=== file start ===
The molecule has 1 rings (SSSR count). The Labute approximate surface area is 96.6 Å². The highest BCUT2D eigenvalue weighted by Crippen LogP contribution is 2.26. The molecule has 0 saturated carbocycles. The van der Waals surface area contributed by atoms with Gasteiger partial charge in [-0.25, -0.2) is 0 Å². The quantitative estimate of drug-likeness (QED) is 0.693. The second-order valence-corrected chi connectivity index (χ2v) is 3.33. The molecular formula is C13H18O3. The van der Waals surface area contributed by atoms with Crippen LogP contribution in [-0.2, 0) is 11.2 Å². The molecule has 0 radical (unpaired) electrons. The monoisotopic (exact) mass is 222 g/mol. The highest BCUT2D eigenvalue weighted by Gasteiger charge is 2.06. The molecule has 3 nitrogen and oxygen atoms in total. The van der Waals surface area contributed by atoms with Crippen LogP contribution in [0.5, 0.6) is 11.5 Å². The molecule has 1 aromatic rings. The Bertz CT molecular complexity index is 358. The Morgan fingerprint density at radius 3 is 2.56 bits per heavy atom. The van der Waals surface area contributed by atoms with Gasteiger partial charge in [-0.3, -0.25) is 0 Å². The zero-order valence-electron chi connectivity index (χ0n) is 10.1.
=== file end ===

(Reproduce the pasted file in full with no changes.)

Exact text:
The molecule has 1 rings (SSSR count). The Labute approximate surface area is 96.6 Å². The highest BCUT2D eigenvalue weighted by Crippen LogP contribution is 2.26. The molecule has 0 saturated carbocycles. The van der Waals surface area contributed by atoms with Gasteiger partial charge in [-0.25, -0.2) is 0 Å². The quantitative estimate of drug-likeness (QED) is 0.693. The second-order valence-corrected chi connectivity index (χ2v) is 3.33. The molecular formula is C13H18O3. The van der Waals surface area contributed by atoms with Crippen LogP contribution in [-0.2, 0) is 11.2 Å². The molecule has 0 radical (unpaired) electrons. The monoisotopic (exact) mass is 222 g/mol. The highest BCUT2D eigenvalue weighted by Gasteiger charge is 2.06. The molecule has 3 nitrogen and oxygen atoms in total. The van der Waals surface area contributed by atoms with Crippen LogP contribution in [0.5, 0.6) is 11.5 Å². The molecule has 1 aromatic rings. The Bertz CT molecular complexity index is 358. The Morgan fingerprint density at radius 3 is 2.56 bits per heavy atom. The van der Waals surface area contributed by atoms with Gasteiger partial charge in [-0.3, -0.25) is 0 Å². The zero-order valence-electron chi connectivity index (χ0n) is 10.1.